Argentine racing driver Jose Froilan Gonzalez passed away June 15th, 2013 at the age of ninety in his native Buenos Aires. Born October 5th, 1922, Gonzalez will be forever linked to capturing Ferrari’s first victory in a Grand Prix counting towards the Formula 1 World Championship, coming at the 1951 British Grand Prix held at Silverstone.
Gonzalez made his Formula One debut driving a Maserati 4CLT for Scuderia Achille Varzi in the 1950 Monaco Grand Prix. In total, he competed in 26 World Championship Formula One Grands Prix over nine seasons (1950–1957 and 1960) and numerous non-Championship events. In addition to his 1951 British Grand Prix win, he also won the 1954 British Grand Prix for Ferrari in the 625 F1. He also tallied seven second place finishes, six third place finishes, three pole positions, six fastest laps and 72 points. His last Grand Prix was the 1960 Argentine Grand Prix. Another major victory for Gonzalez was his overall win at the 1954 Le Mans 24 Hours, shared with Maurice Trintignant in a Ferrari 375 Plus.
The last meeting between “El Cabezon” and Ferrari took place on July 10, 2011 at Silverstone. On that day, Fernando Alonso drove the 375 F1 that Gonzalez took to victory in 1951 in the British Grand Prix, an exhibition that had previously taken place back in 2001, when the Argentine driver was there in person to share the pleasure of the moment with Michael Schumacher. A few hours after the more recent demonstration, Fernando won the race to give the Scuderia its only victory in 2011.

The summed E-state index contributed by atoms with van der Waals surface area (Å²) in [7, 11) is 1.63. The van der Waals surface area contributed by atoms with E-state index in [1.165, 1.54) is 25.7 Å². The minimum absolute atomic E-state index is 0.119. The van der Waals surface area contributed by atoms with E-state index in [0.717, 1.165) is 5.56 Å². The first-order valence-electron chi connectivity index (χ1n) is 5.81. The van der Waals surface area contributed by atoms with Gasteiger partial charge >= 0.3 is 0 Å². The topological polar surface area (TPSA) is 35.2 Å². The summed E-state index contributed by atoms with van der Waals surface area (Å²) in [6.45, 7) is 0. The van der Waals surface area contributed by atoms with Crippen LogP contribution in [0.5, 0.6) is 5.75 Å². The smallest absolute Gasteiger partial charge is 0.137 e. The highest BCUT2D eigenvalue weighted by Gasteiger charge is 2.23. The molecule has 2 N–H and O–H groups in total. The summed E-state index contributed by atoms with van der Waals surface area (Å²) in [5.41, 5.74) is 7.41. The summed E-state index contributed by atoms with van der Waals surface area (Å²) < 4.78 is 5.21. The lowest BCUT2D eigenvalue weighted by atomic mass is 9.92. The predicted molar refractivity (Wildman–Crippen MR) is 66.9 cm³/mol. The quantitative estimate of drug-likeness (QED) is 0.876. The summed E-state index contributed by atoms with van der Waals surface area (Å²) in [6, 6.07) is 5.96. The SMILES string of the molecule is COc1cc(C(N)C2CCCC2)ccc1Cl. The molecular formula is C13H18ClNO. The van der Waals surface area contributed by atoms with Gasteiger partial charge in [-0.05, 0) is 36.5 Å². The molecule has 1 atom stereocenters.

Gonzalez commented on the sixtieth anniversary of the Silverstone win, “I only realised what it meant to have won this race on the following Wednesday when I met Don Enzo at Maranello. In his office there was a big photo of the victory right behind his desk! He asked me to sign it and to tell him every last detail about the race and then he gave me a gold watch with the Prancing Horse on the face. Only three days later did I really understand that it was a special win. Ferrari is the top in the world of motoring. For me, it has always been a cause of pride that I managed to take this first win, especially given what the marque went on to achieve in the past sixty years all over the world.”
“The news of the death of Gonzalez saddened me greatly,” said Ferrari President Luca di Montezemolo. “We had spoken not that long ago, talking about cars and racing, the topics he was most enthusiastic about. Over all these years, he was always very attached to Ferrari and, as a driver and a man, he played an integral part in our history. His death means we have lost a true friend.”